"There are jobs to work in this area," John said calmly, his unaffected tone causing his elder son even more aggravation. "I'll be linking up with some other hunters and I'll need your help as well. The holiday's over."

"But I liked staying at Pastor Jim's," Dean protested. At fourteen his breaking voice still had a tendency to get high pitched when he was complaining.

"I'm glad you had a good time Dean," John said evenly. "I sent you and Sammy to Jim's because you both needed a break from the road. But your summer is over now and it's time to go back to work."

"But I made friends," Dean protested as if that alone would be enough to make his father take him back to the clergyman's house. "I didn't even get to say goodbye."

"I know this isn't about friends Dean. I know this is about that girl."

Dean's face reddened.

Not just any girl.


The girl with the long dark hair, innocent eyes and small, slim maturing body. The girl who had instantly stood out from the rest of giggly, adolescent females who gathered at the ball park daily to scope out the guys, although they feigned disinterest. The girl who had been trembling the first time he kissed her but was sweet enough to pretend that he hadn't been shaking too. The girl who had invaded his thoughts and stolen his heart and made him wish that the summer would go on forever.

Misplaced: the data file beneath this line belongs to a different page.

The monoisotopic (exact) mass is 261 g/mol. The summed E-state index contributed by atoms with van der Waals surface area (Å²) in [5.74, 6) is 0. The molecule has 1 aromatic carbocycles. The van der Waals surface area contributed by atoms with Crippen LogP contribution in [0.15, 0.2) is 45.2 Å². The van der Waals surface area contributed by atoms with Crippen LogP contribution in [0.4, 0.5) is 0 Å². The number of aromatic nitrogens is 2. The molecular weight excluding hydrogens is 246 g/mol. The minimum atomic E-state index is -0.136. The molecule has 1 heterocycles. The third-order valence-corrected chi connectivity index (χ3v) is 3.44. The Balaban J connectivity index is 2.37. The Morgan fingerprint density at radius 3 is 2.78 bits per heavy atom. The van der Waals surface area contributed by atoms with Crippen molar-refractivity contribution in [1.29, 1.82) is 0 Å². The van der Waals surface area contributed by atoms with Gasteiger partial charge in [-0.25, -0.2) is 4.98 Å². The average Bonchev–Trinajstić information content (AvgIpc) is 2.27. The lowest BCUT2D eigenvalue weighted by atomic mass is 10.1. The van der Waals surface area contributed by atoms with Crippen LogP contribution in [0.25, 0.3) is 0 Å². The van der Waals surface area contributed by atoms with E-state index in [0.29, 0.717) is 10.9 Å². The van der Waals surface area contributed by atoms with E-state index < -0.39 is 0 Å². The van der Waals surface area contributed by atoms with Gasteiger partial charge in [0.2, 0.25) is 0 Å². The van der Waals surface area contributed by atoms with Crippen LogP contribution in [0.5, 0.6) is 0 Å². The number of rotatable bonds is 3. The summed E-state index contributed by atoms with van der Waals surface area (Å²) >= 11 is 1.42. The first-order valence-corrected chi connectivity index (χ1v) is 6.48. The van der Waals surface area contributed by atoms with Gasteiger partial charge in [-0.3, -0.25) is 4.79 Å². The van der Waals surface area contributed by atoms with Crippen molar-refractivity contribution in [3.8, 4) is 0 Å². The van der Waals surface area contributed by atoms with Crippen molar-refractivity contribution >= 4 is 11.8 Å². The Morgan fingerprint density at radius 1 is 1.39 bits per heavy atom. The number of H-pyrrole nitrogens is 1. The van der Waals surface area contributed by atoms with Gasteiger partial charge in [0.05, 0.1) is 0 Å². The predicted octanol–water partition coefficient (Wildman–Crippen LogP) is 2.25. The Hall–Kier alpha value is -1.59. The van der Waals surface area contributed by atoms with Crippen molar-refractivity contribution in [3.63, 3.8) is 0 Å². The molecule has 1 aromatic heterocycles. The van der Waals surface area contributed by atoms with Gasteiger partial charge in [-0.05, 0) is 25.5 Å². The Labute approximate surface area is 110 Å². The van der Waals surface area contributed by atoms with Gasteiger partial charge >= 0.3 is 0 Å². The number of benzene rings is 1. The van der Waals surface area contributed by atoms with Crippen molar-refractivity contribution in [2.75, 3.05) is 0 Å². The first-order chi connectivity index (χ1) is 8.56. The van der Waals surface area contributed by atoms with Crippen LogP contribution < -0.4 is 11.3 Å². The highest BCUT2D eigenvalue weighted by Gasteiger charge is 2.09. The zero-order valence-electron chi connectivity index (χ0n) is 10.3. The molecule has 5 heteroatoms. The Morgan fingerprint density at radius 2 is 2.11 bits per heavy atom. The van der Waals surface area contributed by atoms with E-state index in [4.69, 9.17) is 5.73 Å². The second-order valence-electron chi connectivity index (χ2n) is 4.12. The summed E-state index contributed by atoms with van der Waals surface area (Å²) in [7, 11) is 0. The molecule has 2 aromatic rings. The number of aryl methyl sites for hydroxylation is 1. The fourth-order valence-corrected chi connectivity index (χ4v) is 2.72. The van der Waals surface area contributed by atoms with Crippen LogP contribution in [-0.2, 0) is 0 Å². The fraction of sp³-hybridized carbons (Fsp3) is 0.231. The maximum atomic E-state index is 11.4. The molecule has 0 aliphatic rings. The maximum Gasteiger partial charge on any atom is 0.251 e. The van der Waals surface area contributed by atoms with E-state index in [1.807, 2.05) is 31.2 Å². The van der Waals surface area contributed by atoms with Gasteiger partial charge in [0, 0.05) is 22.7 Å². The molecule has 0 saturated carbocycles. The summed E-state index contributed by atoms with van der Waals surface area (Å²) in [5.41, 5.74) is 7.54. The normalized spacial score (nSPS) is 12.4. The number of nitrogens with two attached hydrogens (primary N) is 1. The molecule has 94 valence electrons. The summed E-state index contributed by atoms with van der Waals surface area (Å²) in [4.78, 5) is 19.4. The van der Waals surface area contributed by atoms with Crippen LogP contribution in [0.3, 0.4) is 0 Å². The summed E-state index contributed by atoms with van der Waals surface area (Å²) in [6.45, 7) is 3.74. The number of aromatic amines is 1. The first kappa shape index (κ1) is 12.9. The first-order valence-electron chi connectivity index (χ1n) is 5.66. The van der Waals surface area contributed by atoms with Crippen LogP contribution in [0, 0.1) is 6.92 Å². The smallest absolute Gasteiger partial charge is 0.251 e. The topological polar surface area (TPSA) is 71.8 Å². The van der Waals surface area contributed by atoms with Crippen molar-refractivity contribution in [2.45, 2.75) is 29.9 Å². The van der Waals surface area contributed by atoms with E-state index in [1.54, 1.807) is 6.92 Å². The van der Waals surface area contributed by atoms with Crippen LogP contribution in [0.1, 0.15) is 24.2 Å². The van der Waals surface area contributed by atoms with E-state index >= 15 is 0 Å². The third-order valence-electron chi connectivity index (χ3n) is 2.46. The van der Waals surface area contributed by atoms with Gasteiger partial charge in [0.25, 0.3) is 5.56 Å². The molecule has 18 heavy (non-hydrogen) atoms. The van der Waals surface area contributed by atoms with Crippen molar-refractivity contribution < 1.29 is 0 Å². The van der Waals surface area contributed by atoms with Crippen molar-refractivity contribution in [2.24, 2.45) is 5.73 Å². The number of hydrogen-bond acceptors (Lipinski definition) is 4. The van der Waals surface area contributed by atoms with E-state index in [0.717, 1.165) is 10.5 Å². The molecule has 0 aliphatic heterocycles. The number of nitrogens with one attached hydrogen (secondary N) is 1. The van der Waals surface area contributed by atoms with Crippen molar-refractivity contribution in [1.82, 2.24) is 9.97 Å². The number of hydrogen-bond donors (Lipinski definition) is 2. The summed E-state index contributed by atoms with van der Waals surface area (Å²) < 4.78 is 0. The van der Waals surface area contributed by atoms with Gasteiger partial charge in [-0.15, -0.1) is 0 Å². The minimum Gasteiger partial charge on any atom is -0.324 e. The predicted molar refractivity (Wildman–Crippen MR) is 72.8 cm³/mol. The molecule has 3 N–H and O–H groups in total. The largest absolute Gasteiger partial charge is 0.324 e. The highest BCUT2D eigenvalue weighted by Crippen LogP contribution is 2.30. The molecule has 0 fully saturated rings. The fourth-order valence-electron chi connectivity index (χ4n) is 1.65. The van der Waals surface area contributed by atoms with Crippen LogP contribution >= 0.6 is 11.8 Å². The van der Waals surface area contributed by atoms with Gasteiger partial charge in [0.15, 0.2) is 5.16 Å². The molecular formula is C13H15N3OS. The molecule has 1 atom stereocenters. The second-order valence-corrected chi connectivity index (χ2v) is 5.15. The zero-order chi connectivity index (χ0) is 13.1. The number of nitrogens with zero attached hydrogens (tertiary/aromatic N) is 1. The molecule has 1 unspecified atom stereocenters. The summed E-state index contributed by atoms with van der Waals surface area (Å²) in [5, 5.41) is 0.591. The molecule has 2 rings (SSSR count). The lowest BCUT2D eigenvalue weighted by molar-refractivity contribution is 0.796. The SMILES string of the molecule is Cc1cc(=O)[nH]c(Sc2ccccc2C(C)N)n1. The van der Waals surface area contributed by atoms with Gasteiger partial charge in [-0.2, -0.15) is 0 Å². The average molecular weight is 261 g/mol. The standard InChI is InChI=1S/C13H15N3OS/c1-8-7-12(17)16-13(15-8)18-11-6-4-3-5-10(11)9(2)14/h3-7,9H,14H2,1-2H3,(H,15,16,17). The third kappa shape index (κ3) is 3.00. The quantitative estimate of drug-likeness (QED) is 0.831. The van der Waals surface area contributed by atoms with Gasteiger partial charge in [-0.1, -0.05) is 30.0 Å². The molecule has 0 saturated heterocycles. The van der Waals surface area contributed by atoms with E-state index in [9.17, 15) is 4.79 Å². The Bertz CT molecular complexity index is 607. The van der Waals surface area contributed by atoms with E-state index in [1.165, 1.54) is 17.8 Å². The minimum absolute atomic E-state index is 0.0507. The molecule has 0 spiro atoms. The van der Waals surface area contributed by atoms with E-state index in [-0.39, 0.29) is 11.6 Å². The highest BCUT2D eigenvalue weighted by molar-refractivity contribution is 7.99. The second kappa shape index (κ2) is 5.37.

"Pastor Jim told you didn't he?" Dean was caught between anger and embarrassment.

"Jim didn't tell me anything but I know that he caught the two of you in the church of all places?"

"He promised he wouldn't tell! And we weren't doing anything," Dean said pointedly. Then under his father's penetrating gaze he faltered and looked away. "Well ... we weren't doing that Dad, I swear to you."

"It's not a matter of what you were or weren't doing with that girl Dean. It's that you broke the rules. What is it I keep telling you?"

"No attachments," Dean recited automatically.

"No attachments," John repeated. "In our line of work, if you get attached it makes it difficult to hit the road and keep moving. When you start getting caught up with what you're leaving behind it makes it difficult to focus on the job."

Dean felt his eyes filling up and blinked rapidly to arrest the tears before they fell.

"No attachments Dean," his father repeated. "Am I clear?"

Dean glared at his father, eyes laced with anger and defiance.

"Dean," John put a little more force behind it. "Am. I. Clear?"

"Yes sir," Dean said.

Before John could say anything else Dean turned and rushed away. Sam could tell from the way he hurried off, that Dean was upset. Quickly, Sam let himself out of the room and went after his brother. He followed at a distance as his older sibling walked across the street to a small park that was all but deserted. Dean dropped dejectedly onto the nearest bench, slumped forward and covered his eyes with his hands.

"Dean?" Sam said, approaching cautiously.